Although we don't believe in timing the market or panicking over daily movements, we do like to keep an eye on market changes -- just in case they're material to our investing thesis.

The Dow Jones Industrials (^DJI -1.24%) are having another strong day today, posting gains of 61 points as of 12:30 p.m. EDT and aiming to reverse yesterday's modest losses to post a fourth winning day for the week. Broader markets haven't gained as much as the Dow on a percentage basis, but overall, it seems as though investors are looking forward to favorable resolutions in a couple of major areas of uncertainty: the Fed's future course of monetary policy and the geopolitical situation in the Middle East.

But even with the Dow's solid gains, a few components are on the losing side of the market at midday. Alcoa (AA) has posted the most substantial losses, falling 1.2% as investors start to anticipate its imminent exit from the Dow at the end of next week. In the absence of news to the contrary, the aluminum market continues to be a perform poorly, even within the hard-hit commodities sector, with large stockpiles and industry overcapacity making it likely that Alcoa and its peers will suffer continued low prices for the light, durable metal for years to come.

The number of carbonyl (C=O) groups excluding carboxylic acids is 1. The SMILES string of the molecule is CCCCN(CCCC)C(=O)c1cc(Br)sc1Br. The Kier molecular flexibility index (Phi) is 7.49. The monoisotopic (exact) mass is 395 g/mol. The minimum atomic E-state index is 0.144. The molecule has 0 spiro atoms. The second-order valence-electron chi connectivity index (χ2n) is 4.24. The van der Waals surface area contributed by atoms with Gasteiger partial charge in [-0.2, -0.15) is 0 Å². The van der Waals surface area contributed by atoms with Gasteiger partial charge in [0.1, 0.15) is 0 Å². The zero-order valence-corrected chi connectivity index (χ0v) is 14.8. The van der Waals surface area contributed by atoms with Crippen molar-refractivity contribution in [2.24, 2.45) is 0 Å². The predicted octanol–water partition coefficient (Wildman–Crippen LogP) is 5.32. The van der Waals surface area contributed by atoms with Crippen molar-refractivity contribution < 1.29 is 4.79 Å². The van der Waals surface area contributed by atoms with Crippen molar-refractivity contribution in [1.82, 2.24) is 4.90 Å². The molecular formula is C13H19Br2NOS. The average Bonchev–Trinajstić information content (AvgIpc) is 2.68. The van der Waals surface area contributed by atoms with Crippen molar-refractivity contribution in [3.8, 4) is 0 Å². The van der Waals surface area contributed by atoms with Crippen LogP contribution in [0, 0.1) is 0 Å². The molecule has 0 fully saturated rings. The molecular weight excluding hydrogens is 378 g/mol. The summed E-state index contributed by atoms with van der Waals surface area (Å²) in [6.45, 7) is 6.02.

Johnson & Johnson (JNJ -0.85%) has dropped 0.8% after a New York Times article yesterday highlighted new concerns about recalls of popular products. J&J has suffered repeated incidents requiring recalls in the past several years, raising more concerns about general quality control and the potential negative impact on the company's brand. As J&J considers selling off its Ortho clinical-diagnostics division, it will only increase the importance of maintaining the reputation of its remaining core businesses.

Finally, Home Depot (HD -1.29%) has fallen modestly, posting a 0.3% decline. After the company weighed in on proposals in the District of Columbia to raise the city's minimum wage for certain big-box stores to $12.50 per hour, the home improvement retailer might owe some of today's losses to the decision of California lawmakers to boost the state's minimum wage from $8 to $10 per hour by 2016. Home Depot has done a good job in recent years of weathering the difficulties of the weak housing market, but any potential rise in labor costs could crimp margins and threaten profit growth -- especially if the trend toward higher minimum wages leads to wage increases even among higher-paid workers.